Thousands of local Teamsters members will have their pensions restored through an infusion of federal funds, five years after their benefits were cut by as much as 29%.
The changes will affect active and retired Teamsters who are covered by the New York State Teamsters Conference Pension and Retirement Fund. That includes about 3,900 retirees from Teamsters locals 264 and 449 in the Buffalo area.
The retirees whose benefits were cut also will receive retroactive payments, compensating them for the amount they missed out on over the past five years.
“It’s going to help a lot of people,” said Michael Wach, 64, a retiree whose pension was reduced by 29%, or $1,300 a month. Wach worked for Buffalo-area trucking companies and as a Teamsters leader before retiring.
The Pension Benefit Guaranty Corp. said it will allocate $963.4 million to the New York State Teamsters fund, under a program established under the American Rescue Plan Act to support severely underfunded multiemployer pension plans. The PBGC last week approved the New York State Teamsters Fund’s application to the Special Financial Assistance program, setting the payments in motion.
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Multiple companies pay into multiemployer pension plans. In the case of the New York State Teamsters Fund, UPS is the largest contributor. Eight Teamsters locals, including the two in Buffalo, are participants in the fund.
The New York State Teamsters Fund covers about 33,000 active and retired workers in the transportation industry statewide. The PBGC estimates benefits were reduced for 25,000 members, by an average of 20%.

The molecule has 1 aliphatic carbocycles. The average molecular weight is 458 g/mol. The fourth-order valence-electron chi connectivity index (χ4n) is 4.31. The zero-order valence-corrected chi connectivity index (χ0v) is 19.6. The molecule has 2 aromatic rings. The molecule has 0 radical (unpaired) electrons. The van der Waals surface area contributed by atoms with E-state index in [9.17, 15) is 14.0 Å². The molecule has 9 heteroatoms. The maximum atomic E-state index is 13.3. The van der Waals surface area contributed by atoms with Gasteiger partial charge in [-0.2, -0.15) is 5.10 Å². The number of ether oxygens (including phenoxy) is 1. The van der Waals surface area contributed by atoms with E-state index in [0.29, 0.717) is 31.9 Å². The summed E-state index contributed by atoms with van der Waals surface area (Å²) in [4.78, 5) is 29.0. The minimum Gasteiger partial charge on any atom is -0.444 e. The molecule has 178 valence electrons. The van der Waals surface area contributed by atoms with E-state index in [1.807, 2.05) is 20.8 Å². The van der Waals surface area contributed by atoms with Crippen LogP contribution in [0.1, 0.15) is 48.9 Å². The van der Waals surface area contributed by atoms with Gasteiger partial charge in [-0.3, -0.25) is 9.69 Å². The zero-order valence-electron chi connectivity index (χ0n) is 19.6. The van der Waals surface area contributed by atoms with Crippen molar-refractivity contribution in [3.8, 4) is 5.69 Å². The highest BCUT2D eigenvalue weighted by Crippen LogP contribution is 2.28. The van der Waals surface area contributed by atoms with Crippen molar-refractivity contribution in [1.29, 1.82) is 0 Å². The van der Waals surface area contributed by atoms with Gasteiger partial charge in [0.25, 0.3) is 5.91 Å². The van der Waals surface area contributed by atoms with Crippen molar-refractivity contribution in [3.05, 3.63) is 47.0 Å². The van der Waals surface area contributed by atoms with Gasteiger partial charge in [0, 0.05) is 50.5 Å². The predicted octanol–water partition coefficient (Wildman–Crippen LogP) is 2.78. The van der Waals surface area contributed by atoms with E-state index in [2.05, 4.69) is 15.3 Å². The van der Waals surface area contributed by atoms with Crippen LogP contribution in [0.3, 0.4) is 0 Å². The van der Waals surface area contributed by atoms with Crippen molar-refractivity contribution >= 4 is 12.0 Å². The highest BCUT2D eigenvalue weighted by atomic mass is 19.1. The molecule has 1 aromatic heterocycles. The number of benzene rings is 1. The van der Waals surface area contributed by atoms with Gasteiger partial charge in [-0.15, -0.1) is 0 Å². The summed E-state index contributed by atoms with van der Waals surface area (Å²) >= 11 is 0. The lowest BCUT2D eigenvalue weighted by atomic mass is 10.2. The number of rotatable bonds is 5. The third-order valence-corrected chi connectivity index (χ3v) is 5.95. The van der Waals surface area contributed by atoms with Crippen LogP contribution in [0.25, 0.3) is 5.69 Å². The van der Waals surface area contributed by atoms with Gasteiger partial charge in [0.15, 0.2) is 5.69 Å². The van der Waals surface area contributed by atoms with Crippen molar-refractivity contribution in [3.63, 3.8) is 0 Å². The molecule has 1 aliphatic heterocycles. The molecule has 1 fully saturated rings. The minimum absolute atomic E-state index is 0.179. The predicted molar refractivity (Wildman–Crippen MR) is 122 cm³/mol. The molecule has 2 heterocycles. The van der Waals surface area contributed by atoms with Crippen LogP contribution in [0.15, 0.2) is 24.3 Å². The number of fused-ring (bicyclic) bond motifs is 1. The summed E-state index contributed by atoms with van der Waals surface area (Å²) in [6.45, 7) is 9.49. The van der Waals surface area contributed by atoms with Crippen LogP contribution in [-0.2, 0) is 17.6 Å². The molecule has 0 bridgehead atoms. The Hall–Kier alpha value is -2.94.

Back in 2017, fund leaders warned that without the reductions, “our fund would almost certainly run out of money.” Retired workers’ benefits, with some exceptions, were cut by 29%, while active workers’ pension benefits were reduced by 18%.
Fund leaders at the time said multiple factors had led to the risk of insolvency: “historic market losses” in 2000 and 2008, an “exodus” of contributing employers, and the loss of a number of participating trucking companies through consolidation, shutdown or bankruptcy.
Advocates including union officials worked for years to find a way to help members restore their reduced pension benefits, said George Harrigan, principal officer of Local 449 and president of Joint Council 46. “This not only secures the future for the retirees but the active members,” he said.
Sen. Charles Schumer was outspoken on the issue of the reduced pension benefits and pushed for the solution being implemented.
“Teamsters and their families who rely on these plans could have lost the benefits they earned over a lifetime of work, through no fault of their own – putting their financial security, retirements and families’ futures at risk,” he said.
Plans call for the federal payment to be made to the Teamsters fund on Dec. 8, according to a letter from the fund’s leaders to members.
If that happens on schedule, the Teamsters members’ pension benefits on Jan. 1, 2023, will be restored to the level they were before the reductions took effect in 2017, the letter said. And makeup payments to cover the reductions imposed over the past five years would be made March 1.
Read More: Federal funds to restore Teamsters’ pensions, five years after cuts